I was pretty cynical while reading this book, because I knew Whitley Strieber was a famous horror story writer at the time and while I found the book interesting, I still took it with a pinch of salt.
Over the years I've gained more respect for Whitley's honesty, but I still don't know what that encounter was all about and Whitley seems to be in the same boat.
"The cover painting of an alien was rendered by Ted Seth Jacobs.
The painting is considered one of the most widely recognized popular culture images of alleged "grey" aliens.
"The Communion cover," Jacobs recounts,"was painted in my small apartment on East 83rd St, in New York City.
Whitley sat with me first for a drawing of the Alien.
As I sketched, he would indicate how to change the portrait so that it would more match what he saw.
It was, I believe, the process used by police sketch artists.
Every last detail was corrected according to his instructions.
At one point, he said the image corresponded exactly to what he had seen.
With Whitley beside me for the subsequent session, I began to paint the image on a wooden prepared panel, going through the same process as for the drawing, until Whitley finally said the image was exact.
... As to the gender of the Alien image, to tell the truth, the subject didn't come up.
I don't even know if the 'greys' have gender as we understand it.
Whitley corrected the developing image to have a certain fragility, a vulnerability.
I suppose we Earthlings usually associate these qualities with femininity.""
I'm also a big fan of the books on subliminal techniques allegedly used by advertising companies and the like that were "exposed" by authors such as Wilson Bryan Key.
No wonder I like gin;-)
I noticed quite by accident when I was putting together my post on the year 1987 that there appeared to be...to me anyway...a subliminal face painted into the background of the face on Whitley's novel 'Communion'.1987: The Present Can Only Be Viewed from the Past?
I only noticed it when I had Peter Jackson's movie poster for his 1987 alien movie 'Bad Taste', next to Strieber's 'Communion' cover, because the "hidden "face looked very similar to Jackson's alien face.Interview with Wilson Bryan Key
Q: The cover art for Communion is a classic image in our culture. I've heard of many people who are unable to bear to look at the cover, and as many who find it almost alluring. There's a trace of a smile on that figure that I've always found interesting. I'd love to ask you about how you came to paint that figure, what the process was and what your interest in the subject may be. Before we get to that classic image, though, I wonder if you could tell me a little bit about a mystery. When I designed my Whitley Strieber website, I came across an image of what seems to be an alternate version of your cover art for Majestic. It featured a soldier standing above a deceased alien being on the desert sand. When the book was produced, the soldier had been “painted out” of the scene.
A: Well my friend, you have touched what is a sore spot with me, about the Majestic cover illustration. I originally produced what in my humble estimation, was the perfect graphic synthesis of the story. It was an image suggesting the opposition of Authority and the Alien Phenomena. Whitley had emphasized the delicate fragile nature of the alien, and I contrasted it with a rather unfeeling brutal earthling standing over the fallen creature. To me, it was a rather terrifying image. I also personally think it would have sold the book much more successfully. Whitley had told me that the Communion cover had become a classic in the publishing field. As you may infer, my most endearing quality is my modesty, but I feel all this is only the truth as I perceive it! When I received a copy of Majestic, I was stunned and outraged. My painting had been completely emasculated. All the impact was gone. I was also offended to see that some of the light effects had been altered. This may not seem so important, but I am considered an authority on effects of light as applied to painting, and have a published book on the subject (now out-of-print) titled Light For The Artist. I also have a long ongoing career as a teacher, and my emphasis is on the interactions of light and structure, or form.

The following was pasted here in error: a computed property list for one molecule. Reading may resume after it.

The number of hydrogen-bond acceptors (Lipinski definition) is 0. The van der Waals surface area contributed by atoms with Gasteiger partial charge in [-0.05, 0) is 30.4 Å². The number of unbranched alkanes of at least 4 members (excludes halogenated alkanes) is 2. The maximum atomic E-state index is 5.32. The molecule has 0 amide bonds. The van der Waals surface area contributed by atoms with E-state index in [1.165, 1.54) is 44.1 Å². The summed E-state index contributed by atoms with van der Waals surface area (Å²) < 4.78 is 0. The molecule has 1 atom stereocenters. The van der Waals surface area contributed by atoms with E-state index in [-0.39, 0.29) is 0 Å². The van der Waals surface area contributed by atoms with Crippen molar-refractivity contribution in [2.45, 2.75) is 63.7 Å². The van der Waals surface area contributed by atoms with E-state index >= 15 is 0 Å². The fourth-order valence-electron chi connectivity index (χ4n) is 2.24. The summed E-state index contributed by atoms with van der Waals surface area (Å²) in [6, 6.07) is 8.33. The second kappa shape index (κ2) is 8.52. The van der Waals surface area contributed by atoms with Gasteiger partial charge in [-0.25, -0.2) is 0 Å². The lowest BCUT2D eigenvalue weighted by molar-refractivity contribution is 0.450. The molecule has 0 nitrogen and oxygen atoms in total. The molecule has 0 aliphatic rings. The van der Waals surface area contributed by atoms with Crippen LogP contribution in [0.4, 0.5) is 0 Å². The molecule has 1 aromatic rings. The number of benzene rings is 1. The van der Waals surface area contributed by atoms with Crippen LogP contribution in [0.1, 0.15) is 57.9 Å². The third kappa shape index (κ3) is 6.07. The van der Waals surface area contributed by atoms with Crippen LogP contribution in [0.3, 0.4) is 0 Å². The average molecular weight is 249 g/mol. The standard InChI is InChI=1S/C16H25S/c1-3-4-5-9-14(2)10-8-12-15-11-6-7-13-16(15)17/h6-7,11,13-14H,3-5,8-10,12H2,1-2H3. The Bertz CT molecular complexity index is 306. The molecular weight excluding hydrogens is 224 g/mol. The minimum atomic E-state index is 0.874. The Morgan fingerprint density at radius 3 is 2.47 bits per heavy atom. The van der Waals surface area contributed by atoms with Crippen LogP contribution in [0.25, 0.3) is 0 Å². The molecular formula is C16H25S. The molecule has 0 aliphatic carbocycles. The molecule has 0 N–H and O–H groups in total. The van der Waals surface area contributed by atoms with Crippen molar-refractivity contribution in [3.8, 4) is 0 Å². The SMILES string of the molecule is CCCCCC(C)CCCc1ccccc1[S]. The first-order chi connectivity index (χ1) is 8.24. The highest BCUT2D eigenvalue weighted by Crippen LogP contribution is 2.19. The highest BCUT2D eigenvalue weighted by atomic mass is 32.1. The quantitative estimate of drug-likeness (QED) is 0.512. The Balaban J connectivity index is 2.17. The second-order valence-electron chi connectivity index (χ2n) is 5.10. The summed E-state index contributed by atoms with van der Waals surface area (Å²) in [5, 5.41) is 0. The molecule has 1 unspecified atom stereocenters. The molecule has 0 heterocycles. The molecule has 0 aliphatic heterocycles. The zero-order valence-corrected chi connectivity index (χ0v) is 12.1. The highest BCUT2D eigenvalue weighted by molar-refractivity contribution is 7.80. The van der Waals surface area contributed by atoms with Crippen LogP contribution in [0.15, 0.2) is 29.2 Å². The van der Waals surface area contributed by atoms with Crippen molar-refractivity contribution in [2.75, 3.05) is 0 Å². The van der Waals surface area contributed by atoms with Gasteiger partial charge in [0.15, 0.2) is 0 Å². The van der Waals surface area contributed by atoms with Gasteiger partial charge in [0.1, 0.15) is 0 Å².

Q: Would you share your reflections on your painting for Whitley Strieber's Communion? Were you pleased with the painting? And were you consciously trying to convey a female alien being, and if so, how did you go about this without the standard clues that reveal gender?
As to the gender of the Alien image, to tell the truth, the subject didn't come up. I don't even know if the 'greys' have gender as we understand it. As was the case with the Majestic alien, Whitley corrected the developing image to have a certain fragility, a vulnerability. I suppose we Earthlings usually associate these qualities with femininity.
A: Once in Boulder Colorado, I was doing a mural in a hotel where a whole convention of UFO experts was meeting - one of those 'synchronicities' so common in the UFO field - including Stanton Friedman, J. Allen Hynek, Jacques Vallee, etc. I made known my interest, and they included me in their lounge discussions. When I met Dr. Vallee, among other things, he said, “In all scientific disciplines, the more data that is amassed, the more one feels a solution is approaching. In the UFO field it is the opposite.” Despite my own ideas of time and reality and “Them,” I deeply feel that concerning anything important, I know absolutely nothing.
If you are in touch with Whitley, please give him my best. ~
|Aquaria by Ted Seth Jacobs|
So what are the eyes actually seeing?